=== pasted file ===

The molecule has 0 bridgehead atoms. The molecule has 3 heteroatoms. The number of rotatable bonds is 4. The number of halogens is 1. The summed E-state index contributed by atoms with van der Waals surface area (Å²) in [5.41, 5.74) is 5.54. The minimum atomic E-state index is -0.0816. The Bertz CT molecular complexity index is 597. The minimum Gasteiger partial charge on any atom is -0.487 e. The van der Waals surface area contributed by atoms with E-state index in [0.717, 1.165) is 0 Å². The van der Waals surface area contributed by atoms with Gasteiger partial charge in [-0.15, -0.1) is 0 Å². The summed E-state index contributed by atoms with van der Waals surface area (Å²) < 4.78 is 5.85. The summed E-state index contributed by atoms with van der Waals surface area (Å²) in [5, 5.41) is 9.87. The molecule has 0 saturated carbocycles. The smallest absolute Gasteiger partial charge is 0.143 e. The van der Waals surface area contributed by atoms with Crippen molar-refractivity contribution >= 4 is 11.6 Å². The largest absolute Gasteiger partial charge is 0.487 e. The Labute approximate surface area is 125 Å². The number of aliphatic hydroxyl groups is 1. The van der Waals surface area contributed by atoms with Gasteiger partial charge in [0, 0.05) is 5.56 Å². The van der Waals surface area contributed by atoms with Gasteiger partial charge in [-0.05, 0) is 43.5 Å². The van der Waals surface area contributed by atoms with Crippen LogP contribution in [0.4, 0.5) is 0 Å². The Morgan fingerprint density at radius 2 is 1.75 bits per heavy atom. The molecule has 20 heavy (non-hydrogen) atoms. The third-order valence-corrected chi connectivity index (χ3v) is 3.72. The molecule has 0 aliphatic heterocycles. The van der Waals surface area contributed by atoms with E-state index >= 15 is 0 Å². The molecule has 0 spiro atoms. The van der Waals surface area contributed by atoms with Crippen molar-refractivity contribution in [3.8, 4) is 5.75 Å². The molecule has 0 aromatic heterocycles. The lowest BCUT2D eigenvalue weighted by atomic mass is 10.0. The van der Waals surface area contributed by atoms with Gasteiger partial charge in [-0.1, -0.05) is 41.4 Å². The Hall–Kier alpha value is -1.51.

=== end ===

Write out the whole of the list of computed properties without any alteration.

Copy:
The molecule has 0 bridgehead atoms. The molecule has 3 heteroatoms. The number of rotatable bonds is 4. The number of halogens is 1. The summed E-state index contributed by atoms with van der Waals surface area (Å²) in [5.41, 5.74) is 5.54. The minimum atomic E-state index is -0.0816. The Bertz CT molecular complexity index is 597. The minimum Gasteiger partial charge on any atom is -0.487 e. The van der Waals surface area contributed by atoms with E-state index in [0.717, 1.165) is 0 Å². The van der Waals surface area contributed by atoms with Gasteiger partial charge in [-0.15, -0.1) is 0 Å². The summed E-state index contributed by atoms with van der Waals surface area (Å²) < 4.78 is 5.85. The summed E-state index contributed by atoms with van der Waals surface area (Å²) in [5, 5.41) is 9.87. The molecule has 0 saturated carbocycles. The smallest absolute Gasteiger partial charge is 0.143 e. The van der Waals surface area contributed by atoms with Crippen molar-refractivity contribution >= 4 is 11.6 Å². The largest absolute Gasteiger partial charge is 0.487 e. The Labute approximate surface area is 125 Å². The number of aliphatic hydroxyl groups is 1. The van der Waals surface area contributed by atoms with Gasteiger partial charge in [0, 0.05) is 5.56 Å². The van der Waals surface area contributed by atoms with Gasteiger partial charge in [-0.05, 0) is 43.5 Å². The van der Waals surface area contributed by atoms with Crippen LogP contribution in [0.4, 0.5) is 0 Å². The Morgan fingerprint density at radius 2 is 1.75 bits per heavy atom. The molecule has 20 heavy (non-hydrogen) atoms. The third-order valence-corrected chi connectivity index (χ3v) is 3.72. The molecule has 0 aliphatic heterocycles. The van der Waals surface area contributed by atoms with E-state index >= 15 is 0 Å². The molecule has 0 spiro atoms. The van der Waals surface area contributed by atoms with Crippen molar-refractivity contribution in [3.8, 4) is 5.75 Å². The molecule has 0 aromatic heterocycles. The lowest BCUT2D eigenvalue weighted by atomic mass is 10.0. The van der Waals surface area contributed by atoms with Gasteiger partial charge in [-0.1, -0.05) is 41.4 Å². The Hall–Kier alpha value is -1.51.